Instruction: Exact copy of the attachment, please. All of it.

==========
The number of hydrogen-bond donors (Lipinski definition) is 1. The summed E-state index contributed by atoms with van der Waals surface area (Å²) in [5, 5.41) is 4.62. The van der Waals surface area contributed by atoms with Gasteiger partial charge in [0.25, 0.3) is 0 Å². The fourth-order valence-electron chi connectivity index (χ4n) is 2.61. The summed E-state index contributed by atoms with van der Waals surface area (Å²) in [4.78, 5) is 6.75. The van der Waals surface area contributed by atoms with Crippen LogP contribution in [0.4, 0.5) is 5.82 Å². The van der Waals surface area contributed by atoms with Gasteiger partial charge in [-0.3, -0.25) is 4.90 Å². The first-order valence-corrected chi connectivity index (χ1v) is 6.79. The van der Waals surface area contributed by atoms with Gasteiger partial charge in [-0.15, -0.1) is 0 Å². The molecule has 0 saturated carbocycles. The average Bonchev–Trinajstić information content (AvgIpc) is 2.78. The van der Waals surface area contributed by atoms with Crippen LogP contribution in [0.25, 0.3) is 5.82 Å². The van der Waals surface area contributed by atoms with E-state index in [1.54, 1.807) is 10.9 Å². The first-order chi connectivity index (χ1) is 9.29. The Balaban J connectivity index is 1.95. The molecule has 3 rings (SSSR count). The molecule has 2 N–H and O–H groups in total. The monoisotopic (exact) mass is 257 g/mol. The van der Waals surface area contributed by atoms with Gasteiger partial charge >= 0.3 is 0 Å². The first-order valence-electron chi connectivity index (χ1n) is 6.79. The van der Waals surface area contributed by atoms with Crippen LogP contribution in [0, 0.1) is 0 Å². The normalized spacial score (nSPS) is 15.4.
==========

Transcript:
The number of hydrogen-bond donors (Lipinski definition) is 1. The summed E-state index contributed by atoms with van der Waals surface area (Å²) in [5, 5.41) is 4.62. The van der Waals surface area contributed by atoms with Gasteiger partial charge in [0.25, 0.3) is 0 Å². The fourth-order valence-electron chi connectivity index (χ4n) is 2.61. The summed E-state index contributed by atoms with van der Waals surface area (Å²) in [4.78, 5) is 6.75. The van der Waals surface area contributed by atoms with Crippen LogP contribution in [0.4, 0.5) is 5.82 Å². The van der Waals surface area contributed by atoms with Gasteiger partial charge in [-0.3, -0.25) is 4.90 Å². The first-order valence-corrected chi connectivity index (χ1v) is 6.79. The van der Waals surface area contributed by atoms with Gasteiger partial charge in [-0.15, -0.1) is 0 Å². The molecule has 0 saturated carbocycles. The average Bonchev–Trinajstić information content (AvgIpc) is 2.78. The van der Waals surface area contributed by atoms with Crippen LogP contribution in [0.25, 0.3) is 5.82 Å². The van der Waals surface area contributed by atoms with E-state index in [1.54, 1.807) is 10.9 Å². The first-order chi connectivity index (χ1) is 9.29. The Balaban J connectivity index is 1.95. The molecule has 3 rings (SSSR count). The molecule has 2 N–H and O–H groups in total. The monoisotopic (exact) mass is 257 g/mol. The van der Waals surface area contributed by atoms with Gasteiger partial charge >= 0.3 is 0 Å². The first-order valence-electron chi connectivity index (χ1n) is 6.79. The van der Waals surface area contributed by atoms with Crippen LogP contribution in [0, 0.1) is 0 Å². The normalized spacial score (nSPS) is 15.4.